Check that the moving company has a proper insurance. Prepare a MANIFEST, listing all items of value for insurance purposes - make many photos.
Make sure that the moving company has some proper lifting equipment for heavy machinery. Be present and vigilant when the loading happens! Make sure that a lathe is NOT lifted or pulled by grabbing at the leadscrew and the NOTHING HEAVY is loaded ontop of it.
Check regulations what may be illegal on a ferry: No combustible liquids or gases, no spray cans, no paints or thinners.
I packed all tools and materials into sturdy wooden boxes. The boxes were made from packaging for large glas panes - I got these free of charge from a company producing windows. Plastic crates are useless for workshop stuff.
For my 5 locos I had already made special transport boxes.
Make pictures of all importand things while packing.
Remove any electric cables in the workshop not needed any longer.
Before you leave make pictures of the empty and cleaned workshop. You will wonder how all that stuff fitted into this tiny area. Also, pictures are a nice documentation to prove to the new owners/inhabitants later, that you did not leave any nasty stuff behind.
Be at the new location BEFORE the truck arrives.
Make sure that you have a plan, where and in what order you need to transport the machinery into the new workshop. MAKE A PLAN.
Have the electricity cables for the power of machines in place BEFORE you arrive with the truck.
Be sure that the floor in the new workshop is solid enough and prepared to move heavy things around.
Be sure that the driveway is wide enough so that the moving truck can go as close as possible to the workshop. Talk to your new neighbors - unloading can take LONG and the road may be blocked.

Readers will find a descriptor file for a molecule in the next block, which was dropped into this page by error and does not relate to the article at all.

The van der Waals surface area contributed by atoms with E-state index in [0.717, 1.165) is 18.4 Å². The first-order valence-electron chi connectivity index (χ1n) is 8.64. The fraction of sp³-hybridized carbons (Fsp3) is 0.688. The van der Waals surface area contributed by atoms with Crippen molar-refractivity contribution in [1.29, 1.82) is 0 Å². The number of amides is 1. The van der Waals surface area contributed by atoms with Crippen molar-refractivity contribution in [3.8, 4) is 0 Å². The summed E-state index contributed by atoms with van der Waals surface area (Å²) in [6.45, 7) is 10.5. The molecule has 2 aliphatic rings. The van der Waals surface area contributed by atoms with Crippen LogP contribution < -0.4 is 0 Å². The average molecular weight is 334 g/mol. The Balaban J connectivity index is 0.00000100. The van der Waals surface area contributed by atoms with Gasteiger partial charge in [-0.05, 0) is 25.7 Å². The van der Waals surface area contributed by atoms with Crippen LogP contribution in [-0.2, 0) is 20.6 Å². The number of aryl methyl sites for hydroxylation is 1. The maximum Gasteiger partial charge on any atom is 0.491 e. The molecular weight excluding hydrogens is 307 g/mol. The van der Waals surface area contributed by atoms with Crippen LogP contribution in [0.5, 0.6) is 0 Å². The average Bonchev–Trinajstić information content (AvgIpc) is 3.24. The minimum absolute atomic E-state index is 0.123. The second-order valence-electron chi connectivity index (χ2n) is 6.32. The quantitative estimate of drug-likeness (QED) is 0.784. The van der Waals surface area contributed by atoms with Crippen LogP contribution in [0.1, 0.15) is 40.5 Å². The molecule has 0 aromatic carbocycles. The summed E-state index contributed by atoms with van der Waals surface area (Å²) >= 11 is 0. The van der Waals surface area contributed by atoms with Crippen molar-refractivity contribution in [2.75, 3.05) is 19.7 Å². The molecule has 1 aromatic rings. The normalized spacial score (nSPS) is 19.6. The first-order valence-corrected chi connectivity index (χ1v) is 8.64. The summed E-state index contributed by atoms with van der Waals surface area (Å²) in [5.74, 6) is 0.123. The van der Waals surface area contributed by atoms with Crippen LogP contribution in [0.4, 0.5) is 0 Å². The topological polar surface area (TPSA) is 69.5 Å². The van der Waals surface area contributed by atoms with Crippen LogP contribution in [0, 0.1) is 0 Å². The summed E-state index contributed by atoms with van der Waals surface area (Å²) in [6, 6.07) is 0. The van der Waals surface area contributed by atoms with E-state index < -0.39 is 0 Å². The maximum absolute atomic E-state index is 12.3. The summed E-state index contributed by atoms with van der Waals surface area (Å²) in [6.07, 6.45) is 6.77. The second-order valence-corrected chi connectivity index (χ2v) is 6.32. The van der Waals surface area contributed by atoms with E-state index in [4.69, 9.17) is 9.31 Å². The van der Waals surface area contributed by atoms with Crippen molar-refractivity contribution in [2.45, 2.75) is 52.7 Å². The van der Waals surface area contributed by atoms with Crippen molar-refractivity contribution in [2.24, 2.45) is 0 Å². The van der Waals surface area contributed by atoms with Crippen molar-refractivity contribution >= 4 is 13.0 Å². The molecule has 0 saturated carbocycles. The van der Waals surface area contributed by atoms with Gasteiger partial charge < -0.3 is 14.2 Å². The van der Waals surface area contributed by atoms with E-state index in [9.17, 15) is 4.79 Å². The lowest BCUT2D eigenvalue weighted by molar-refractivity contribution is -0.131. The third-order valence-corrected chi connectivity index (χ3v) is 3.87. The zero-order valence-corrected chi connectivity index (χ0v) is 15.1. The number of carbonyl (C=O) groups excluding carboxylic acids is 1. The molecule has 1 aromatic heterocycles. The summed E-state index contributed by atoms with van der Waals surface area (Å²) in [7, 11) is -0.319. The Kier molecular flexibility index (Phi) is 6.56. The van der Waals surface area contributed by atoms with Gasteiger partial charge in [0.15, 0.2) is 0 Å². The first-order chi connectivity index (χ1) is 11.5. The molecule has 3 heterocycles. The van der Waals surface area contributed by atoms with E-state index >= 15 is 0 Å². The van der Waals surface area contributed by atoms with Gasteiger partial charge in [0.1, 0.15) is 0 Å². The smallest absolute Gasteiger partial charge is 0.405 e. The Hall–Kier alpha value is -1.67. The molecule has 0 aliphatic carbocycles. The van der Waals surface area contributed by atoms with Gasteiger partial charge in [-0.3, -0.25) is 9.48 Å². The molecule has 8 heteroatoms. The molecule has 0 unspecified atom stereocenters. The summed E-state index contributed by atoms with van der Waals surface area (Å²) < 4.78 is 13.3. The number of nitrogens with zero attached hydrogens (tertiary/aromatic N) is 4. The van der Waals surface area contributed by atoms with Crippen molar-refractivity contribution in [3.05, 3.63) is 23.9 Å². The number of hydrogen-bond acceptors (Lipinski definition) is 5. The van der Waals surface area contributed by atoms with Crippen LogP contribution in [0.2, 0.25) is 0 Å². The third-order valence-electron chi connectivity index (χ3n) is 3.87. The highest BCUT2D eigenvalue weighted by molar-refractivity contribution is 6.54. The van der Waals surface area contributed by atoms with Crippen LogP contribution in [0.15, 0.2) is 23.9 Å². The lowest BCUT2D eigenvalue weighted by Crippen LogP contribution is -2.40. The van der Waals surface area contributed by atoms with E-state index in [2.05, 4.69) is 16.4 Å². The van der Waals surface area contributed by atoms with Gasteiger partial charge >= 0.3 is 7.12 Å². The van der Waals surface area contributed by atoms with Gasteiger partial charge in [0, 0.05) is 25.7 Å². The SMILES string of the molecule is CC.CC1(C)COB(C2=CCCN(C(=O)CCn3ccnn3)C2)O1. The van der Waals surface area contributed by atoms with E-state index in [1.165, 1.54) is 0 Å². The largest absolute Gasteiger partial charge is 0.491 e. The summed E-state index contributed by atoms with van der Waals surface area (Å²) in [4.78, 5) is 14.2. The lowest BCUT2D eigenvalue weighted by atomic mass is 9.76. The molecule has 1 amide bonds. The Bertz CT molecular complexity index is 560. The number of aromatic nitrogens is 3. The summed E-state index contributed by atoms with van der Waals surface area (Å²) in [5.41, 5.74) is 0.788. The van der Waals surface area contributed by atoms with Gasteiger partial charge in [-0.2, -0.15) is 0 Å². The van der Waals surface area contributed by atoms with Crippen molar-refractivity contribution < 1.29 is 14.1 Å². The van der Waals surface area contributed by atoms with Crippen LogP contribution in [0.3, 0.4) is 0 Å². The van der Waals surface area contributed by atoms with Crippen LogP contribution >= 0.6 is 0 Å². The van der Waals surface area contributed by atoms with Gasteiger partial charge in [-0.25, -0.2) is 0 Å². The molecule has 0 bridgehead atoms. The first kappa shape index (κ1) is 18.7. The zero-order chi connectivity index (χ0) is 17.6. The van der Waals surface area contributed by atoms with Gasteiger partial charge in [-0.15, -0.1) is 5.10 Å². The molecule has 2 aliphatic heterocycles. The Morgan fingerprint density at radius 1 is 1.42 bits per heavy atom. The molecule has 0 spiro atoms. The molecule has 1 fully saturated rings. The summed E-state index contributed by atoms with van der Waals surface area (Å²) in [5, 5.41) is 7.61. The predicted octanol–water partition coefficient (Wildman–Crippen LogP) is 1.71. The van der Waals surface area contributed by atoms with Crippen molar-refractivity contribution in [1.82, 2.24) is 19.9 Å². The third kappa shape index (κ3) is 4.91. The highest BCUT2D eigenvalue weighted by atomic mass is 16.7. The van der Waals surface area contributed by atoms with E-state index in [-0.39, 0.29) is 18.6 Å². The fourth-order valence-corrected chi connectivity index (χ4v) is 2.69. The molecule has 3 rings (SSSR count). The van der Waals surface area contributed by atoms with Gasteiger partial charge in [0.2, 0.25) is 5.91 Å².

Have an alarm system installed and working in the new workshop from day 1.
And, if you are working for a big company and you are being transferred, see that the company insures and pays the whole relocation - all costs, insurance etc. Or make a deal with the company that they do it FOR you. Their turms and conditions are better then yours as a private person.
Be prepared for some stress...
|Thread: Defunct Hard drives|
Please note that recycling of modern Electronic Divices can have NASTY sideeffects.
Modern materials can contain exotic substances and elements that are carcinogenic.
The worst thing you can do is to scrap a microwave oven...
Rather long article.
|Thread: 1/4 " Thinwalled Stainless Steel Tubing|
Forgot to say: 20 g
Can anybody please name a supplier of 1/4 " Thinwalled Stainless Steel Tubing?
I am looking for 4 pieces 800 or 1000 mm long, to be used in making Superheaters.
|Thread: Best Material for Draincock-Linkage|
I may not be clear enough. This is what I ment
Over time the linkages to the draincock valves of my locos become sloppy, as the holes in the links at the joint become larger or oval. There is normally not enough 'flesh' to uses bushes, so I am looking for alternatives. Is there a better material than mild steel? Or what other options are there?
|Thread: Outer shape of Cylinders|
If one would create the cylinders of a loco from block-material and having the bore completed - what is a smart way to make two edges of the block 'round' using common machinery in an average workshop?
|Thread: Imperial threads on a Metric Myford S7|
I checked my S7 and it turns out that the leadscrew is indeed 8tpi (almost an imperial lathe in disguise).
Now it is all clear to me how to proceeds.
This question is usually asked "the other way around".
I am using a Metric Myford S7 with gearbox. I do have all the normal change gear wheels plus a 127 teeth wheel. Is there anywhere an instruction how to cut Imperial threads on a Metric Myford S7 with gearbox?